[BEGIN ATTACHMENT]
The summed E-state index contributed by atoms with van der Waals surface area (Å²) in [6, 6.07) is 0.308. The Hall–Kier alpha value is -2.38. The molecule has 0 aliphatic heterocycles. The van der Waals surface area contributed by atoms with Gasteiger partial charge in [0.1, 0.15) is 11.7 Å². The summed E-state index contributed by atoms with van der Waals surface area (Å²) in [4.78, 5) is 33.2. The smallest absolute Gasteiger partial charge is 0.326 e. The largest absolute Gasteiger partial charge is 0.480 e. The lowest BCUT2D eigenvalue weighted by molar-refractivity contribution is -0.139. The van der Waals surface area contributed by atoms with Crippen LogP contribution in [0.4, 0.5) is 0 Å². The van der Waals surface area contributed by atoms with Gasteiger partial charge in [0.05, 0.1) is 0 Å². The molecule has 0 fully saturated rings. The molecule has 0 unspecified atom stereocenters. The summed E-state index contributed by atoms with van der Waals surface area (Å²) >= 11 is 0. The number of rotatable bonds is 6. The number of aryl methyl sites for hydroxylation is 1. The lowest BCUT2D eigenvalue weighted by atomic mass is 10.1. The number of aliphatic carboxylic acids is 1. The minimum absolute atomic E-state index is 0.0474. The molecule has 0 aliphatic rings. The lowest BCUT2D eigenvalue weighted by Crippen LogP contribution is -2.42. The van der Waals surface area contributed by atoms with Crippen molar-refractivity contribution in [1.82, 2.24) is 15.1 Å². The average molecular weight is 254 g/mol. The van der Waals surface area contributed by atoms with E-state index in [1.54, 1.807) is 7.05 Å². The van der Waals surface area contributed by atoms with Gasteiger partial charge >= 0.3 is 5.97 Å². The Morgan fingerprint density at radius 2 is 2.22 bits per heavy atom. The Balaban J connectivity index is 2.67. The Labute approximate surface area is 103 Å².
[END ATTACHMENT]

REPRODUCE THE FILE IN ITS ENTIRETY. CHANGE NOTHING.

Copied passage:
The summed E-state index contributed by atoms with van der Waals surface area (Å²) in [6, 6.07) is 0.308. The Hall–Kier alpha value is -2.38. The molecule has 0 aliphatic heterocycles. The van der Waals surface area contributed by atoms with Gasteiger partial charge in [0.1, 0.15) is 11.7 Å². The summed E-state index contributed by atoms with van der Waals surface area (Å²) in [4.78, 5) is 33.2. The smallest absolute Gasteiger partial charge is 0.326 e. The largest absolute Gasteiger partial charge is 0.480 e. The lowest BCUT2D eigenvalue weighted by molar-refractivity contribution is -0.139. The van der Waals surface area contributed by atoms with Crippen LogP contribution in [0.4, 0.5) is 0 Å². The van der Waals surface area contributed by atoms with Gasteiger partial charge in [0.05, 0.1) is 0 Å². The molecule has 0 fully saturated rings. The molecule has 0 unspecified atom stereocenters. The summed E-state index contributed by atoms with van der Waals surface area (Å²) >= 11 is 0. The number of rotatable bonds is 6. The number of aryl methyl sites for hydroxylation is 1. The lowest BCUT2D eigenvalue weighted by atomic mass is 10.1. The number of aliphatic carboxylic acids is 1. The minimum absolute atomic E-state index is 0.0474. The molecule has 0 aliphatic rings. The lowest BCUT2D eigenvalue weighted by Crippen LogP contribution is -2.42. The van der Waals surface area contributed by atoms with Crippen molar-refractivity contribution in [1.82, 2.24) is 15.1 Å². The average molecular weight is 254 g/mol. The van der Waals surface area contributed by atoms with E-state index in [1.54, 1.807) is 7.05 Å². The van der Waals surface area contributed by atoms with Gasteiger partial charge >= 0.3 is 5.97 Å². The Morgan fingerprint density at radius 2 is 2.22 bits per heavy atom. The Balaban J connectivity index is 2.67. The Labute approximate surface area is 103 Å².